The Madrid Protocol is a great option for startups who want foreign trademark protection but don’t want to file trademarks in separate countries.
If you want to have trademarks in the United States and in Europe, then (1) file your trademark application in the US and (2) within 6 months of your US filing file a Madrid Protocol application for International Registration (designating the European Community).
Madrid Protocol: Overview
Under the Madrid Protocol (an international system for the registration of trademarks), a U.S. trademark application or registration can be the basis for an international trademark application, thereby allowing for centralized filing and administration of an international trademark portfolio. Most industrialized nations (with the notable exception of Canada) are members of the Madrid Protocol. The United States became a member of the Madrid Protocol on 11/02/03, and the European Union became a member on 10/01/04. If you file a Madrid Protocol application within six months of your U.S. filing, then your international application will have the same filing date as your U.S. application (pursuant to Article 4 of the Paris Convention). Otherwise (e.g. for already registered marks), your international application will have the filing date of your international filing.
If international registration is important to you and if you want to maintain the benefit of your earlier filing date, then you should consider filing a Madrid Protocol application before the six-month deadline. You can always file international trademarks after the six-month deadline, but you will have lost the advantage of your earlier U.S. filing date by doing so.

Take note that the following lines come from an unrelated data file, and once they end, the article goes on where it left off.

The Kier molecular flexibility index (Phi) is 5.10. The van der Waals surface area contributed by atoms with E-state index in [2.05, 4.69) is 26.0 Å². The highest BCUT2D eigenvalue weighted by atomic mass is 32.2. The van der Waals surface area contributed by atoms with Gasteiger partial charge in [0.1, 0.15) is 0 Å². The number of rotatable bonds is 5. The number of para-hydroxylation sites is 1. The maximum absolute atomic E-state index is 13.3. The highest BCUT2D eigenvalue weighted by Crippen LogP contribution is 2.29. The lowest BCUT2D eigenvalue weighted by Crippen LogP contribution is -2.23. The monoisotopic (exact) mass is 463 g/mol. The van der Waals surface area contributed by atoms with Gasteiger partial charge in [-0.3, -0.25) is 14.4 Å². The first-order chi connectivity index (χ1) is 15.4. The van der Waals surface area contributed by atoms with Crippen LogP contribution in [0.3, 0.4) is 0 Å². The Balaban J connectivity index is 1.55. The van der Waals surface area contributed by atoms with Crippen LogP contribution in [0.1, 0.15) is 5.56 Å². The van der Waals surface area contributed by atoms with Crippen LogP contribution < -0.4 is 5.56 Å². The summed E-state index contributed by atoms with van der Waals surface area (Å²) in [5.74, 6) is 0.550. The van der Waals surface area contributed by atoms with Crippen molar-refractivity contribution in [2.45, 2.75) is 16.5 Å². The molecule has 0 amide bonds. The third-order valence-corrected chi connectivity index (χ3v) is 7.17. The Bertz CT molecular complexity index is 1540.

Madrid Protocol: Advantages And Disadvantages
The Madrid Protocol’s main advantage is that it eliminates the high filing costs associated with filing separate national applications in each foreign country. The Madrid Protocol’s main disadvantage is that the rights granted by an international registration can be extinguished if its home application does not mature to registration or if its home registration is canceled during its first five years. This concept is commonly referred to as “central attack,” which is extremely rare and whose effects can be avoided by converting Madrid Protocol applications to national applications.
Another disadvantage of the Madrid Protocol is that the description of goods/services in the International Registration is based on the parent application. The United States requires more narrow descriptions of goods/service in trademarks than some other countries. As such, you may be able to secure broader protection by filing directly in those countries. However, if you file trademark applications in any country with broad descriptions of goods/services, you may end up inviting unnecessary conflicts with third parties. (In other words, if your trademark counsel drafts trademark applications like patent applications – starting with broad descriptions then narrowing them during the course of prosecution – then you are doing the equivalent of chest-thumping and are inviting conflict with third parties unnecessarily.) Wise trademark counsel should draft goods/services that are sufficiently broad to protect your trademarks while not causing confusion or conflict with trademarks owned by third parties.